True celebration of Indian cinema at Dubai fest

True celebration of Indian cinema at Dubai fest
The Indian film selection at the eighth Dubai International Film Festival (DIFF), to be held from December 7-14, will capture the diversity of the country's cinema, organizers said.

The movies will range from the colourful joviality of Bollywood to the intense dramas, often inspired from real life, by filmmakers who challenge mainstream conventions.

DIFF 2011's 'Celebration of Indian Cinema' programme will feature three world premieres, two international premieres and several first-ever regional screenings of films in Hindi, Tamil, Malayalam and Bengali.

"With our selection this year, we wanted to bring the true diversity of Indian cinema to DIFF," said Dorothee Wenner, Consultant for the Subcontinent Programme, Dubai International Film Festival.

The celebration flags off with the Hindi romantic comedy Ladies vs Ricky Bahl, an eagerly anticipated Bollywood film that will make its world premiere with a red carpet gala on December 8.

The film, directed by Maneesh Sharma and music by Salim-Sulaiman, depicts the story of suave and charismatic conman Ricky Bahl (Ranveer Singh), who makes a living by deceiving women until he meets his match in the form of Anushka Sharma's character.

The cast and crew of the film will walk the red carpet prior to the gala screening of the movie. Also making its world premiere is Prague PCFE Film School alumna and former assistant to over 27 Indian and international directors, Shalini Usha Nair's Palas In Bloom (Akam), based on renowned author Malayattoor Ramakrishnan's celebrated Malayalam novel Yakshi.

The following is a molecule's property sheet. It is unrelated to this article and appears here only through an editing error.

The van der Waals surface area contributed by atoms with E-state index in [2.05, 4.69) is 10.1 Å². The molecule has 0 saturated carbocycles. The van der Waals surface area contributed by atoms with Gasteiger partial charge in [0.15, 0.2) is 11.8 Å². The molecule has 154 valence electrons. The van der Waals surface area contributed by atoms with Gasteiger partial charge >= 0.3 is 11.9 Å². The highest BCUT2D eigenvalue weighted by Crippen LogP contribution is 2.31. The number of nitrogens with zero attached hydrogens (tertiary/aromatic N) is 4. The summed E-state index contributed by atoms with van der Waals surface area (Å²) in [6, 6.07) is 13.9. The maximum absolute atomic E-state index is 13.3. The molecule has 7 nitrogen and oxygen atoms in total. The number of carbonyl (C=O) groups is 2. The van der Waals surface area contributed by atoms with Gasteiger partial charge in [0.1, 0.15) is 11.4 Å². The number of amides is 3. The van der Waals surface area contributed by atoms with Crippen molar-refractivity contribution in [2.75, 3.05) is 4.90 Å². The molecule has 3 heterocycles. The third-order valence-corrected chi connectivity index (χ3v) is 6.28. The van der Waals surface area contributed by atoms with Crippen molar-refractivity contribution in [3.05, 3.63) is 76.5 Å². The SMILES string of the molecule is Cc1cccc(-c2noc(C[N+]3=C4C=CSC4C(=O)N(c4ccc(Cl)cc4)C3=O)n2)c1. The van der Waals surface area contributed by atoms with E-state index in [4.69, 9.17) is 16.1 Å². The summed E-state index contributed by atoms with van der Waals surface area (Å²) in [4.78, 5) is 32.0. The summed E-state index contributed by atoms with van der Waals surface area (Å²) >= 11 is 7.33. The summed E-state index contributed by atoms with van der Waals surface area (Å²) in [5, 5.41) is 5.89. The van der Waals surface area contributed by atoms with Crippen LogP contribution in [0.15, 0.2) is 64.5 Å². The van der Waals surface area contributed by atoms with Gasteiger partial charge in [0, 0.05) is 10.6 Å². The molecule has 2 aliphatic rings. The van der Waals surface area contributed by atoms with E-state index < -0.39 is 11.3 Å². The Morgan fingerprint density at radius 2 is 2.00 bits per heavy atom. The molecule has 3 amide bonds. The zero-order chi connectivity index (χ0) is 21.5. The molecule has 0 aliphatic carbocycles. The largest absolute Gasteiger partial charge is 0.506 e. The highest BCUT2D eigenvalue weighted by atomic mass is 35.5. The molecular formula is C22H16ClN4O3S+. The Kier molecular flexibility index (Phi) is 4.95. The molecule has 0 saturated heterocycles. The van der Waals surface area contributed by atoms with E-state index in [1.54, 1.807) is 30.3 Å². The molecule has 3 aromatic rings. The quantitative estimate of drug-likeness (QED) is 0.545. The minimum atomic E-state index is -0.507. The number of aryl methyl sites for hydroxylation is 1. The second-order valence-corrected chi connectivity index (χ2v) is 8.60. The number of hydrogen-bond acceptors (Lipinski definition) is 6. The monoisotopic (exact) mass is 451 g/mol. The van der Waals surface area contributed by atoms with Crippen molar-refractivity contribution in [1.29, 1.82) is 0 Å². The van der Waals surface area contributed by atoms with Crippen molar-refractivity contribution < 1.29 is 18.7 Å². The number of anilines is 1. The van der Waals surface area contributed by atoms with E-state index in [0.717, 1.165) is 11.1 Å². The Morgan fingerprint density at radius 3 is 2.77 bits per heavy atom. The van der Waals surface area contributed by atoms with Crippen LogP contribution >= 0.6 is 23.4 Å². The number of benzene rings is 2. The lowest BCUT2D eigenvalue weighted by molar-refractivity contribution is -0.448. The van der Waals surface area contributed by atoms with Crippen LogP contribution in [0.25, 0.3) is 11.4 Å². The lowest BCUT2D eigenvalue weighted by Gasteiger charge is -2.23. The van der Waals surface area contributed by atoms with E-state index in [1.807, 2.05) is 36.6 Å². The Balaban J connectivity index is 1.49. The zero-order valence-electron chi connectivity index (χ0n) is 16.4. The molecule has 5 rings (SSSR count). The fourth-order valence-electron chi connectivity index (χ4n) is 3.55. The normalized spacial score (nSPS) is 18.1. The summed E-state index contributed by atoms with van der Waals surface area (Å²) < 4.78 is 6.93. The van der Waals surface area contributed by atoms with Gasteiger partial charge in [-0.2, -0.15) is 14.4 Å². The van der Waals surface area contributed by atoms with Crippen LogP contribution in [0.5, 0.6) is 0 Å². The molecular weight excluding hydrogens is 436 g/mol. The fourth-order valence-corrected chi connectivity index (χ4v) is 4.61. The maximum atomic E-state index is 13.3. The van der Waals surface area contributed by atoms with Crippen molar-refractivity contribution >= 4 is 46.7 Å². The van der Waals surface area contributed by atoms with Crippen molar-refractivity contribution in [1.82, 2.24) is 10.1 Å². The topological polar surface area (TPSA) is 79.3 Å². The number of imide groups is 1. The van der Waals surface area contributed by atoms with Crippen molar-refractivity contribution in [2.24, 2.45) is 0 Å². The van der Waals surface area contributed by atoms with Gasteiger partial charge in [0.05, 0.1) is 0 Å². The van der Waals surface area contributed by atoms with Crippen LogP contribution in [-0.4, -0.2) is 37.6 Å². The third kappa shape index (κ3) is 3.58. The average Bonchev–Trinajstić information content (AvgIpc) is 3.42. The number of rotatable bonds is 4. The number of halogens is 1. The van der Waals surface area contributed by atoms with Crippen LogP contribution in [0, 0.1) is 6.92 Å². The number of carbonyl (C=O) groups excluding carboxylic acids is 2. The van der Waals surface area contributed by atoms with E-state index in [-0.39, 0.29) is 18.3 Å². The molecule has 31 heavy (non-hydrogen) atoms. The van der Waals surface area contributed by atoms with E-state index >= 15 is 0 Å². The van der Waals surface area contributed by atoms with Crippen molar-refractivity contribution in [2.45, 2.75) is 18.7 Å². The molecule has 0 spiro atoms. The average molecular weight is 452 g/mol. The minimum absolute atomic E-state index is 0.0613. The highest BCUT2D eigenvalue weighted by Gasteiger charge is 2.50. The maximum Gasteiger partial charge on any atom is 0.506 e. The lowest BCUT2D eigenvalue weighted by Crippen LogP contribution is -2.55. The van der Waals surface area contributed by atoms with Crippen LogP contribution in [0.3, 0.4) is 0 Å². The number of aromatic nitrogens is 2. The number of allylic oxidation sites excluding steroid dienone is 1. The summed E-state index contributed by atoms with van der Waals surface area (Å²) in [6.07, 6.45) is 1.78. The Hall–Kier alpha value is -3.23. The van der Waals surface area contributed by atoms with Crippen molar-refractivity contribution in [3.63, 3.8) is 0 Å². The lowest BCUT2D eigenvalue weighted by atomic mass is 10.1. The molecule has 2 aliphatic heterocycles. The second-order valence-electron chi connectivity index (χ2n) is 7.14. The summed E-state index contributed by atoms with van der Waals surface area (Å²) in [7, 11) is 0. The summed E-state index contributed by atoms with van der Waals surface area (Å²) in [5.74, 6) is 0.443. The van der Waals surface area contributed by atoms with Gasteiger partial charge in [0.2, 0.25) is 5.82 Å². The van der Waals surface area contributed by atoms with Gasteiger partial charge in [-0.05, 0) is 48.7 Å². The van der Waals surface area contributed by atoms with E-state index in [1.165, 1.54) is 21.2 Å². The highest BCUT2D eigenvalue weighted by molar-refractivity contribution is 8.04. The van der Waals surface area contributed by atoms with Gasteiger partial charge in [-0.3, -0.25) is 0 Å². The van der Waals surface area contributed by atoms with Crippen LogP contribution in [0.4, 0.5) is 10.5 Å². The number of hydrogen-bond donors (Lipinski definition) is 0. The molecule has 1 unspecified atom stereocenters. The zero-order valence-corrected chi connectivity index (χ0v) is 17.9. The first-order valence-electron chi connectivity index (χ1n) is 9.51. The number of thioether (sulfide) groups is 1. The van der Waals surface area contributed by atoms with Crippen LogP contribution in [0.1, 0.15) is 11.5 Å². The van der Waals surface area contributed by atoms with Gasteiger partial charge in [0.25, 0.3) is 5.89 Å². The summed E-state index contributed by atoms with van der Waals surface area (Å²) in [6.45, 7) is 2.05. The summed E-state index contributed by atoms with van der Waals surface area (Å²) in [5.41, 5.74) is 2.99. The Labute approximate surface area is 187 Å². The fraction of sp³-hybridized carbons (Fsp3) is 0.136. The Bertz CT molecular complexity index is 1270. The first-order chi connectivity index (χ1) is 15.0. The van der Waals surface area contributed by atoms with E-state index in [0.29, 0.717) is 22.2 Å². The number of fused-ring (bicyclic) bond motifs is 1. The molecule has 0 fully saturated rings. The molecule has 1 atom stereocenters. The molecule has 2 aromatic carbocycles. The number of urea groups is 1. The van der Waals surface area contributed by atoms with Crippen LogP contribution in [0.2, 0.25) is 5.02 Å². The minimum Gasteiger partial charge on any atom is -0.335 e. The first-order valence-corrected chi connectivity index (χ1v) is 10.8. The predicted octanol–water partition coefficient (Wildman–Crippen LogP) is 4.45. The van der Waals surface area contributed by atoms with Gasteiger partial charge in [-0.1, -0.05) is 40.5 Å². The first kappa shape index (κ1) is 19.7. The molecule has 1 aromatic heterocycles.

Debutant director Muthusamy Sakthivel's Tamil film Life is a Game (Maithanam), making its international premiere at DIFF, is the story of four friends from a small village in Tamil Nadu, who will do anything for each other.

Srijit Mukherji's 7th August (Baishe Srabon), also making its international premiere, explores the dark underbelly of Kolkata, and the genteel 'Bhadraloks' of the city.

Karan Gour's Corrode (Kshay), which makes its Middle East premiere, is a psychodrama based on the story of a woman's need for an unfinished sculpture, which blossoms into an obsession.

Competing in DIFF's Muhr AsiaAfrica Awards for feature films is Kaushik Ganguly's Laptop, which narrates how a single commodity - a laptop - connects several lives and narratives as it changes hands to change lives. The film will make its international premiere at DIFF.

"While Bollywood dominates the international media when it comes to cinema from India, the country has an amazing wealth of talent, with several powerfully executed films made in vernacular languages having a huge audience base all over the world. The Celebration of Indian Cinema gala will offer a fresh perspective on Indian cinema to DIFF audiences," Wenner added.

Also, making its world premiere and contending in the Muhr AsiaAfrica Awards for short films is Rohit Pandey's Safe (Mehfuz), which depicts the story of a city shaken by violence, a man who looks after its dead, and a woman wandering its empty streets.

Vying for honours in DIFF's Muhr AsiaAfrica Awards for documentary films is Sandeep Ray's Sound of Old Rooms (Kokkho-Poth) and Anand Patwardhan's Jai Bhim Comrade, filmed over 14 years, which follows the music and the tradition of Vilas Ghogre, a leftist poet and singer, who hung himself in protest. Both films will be screened in the Middle East for the first time at DIFF.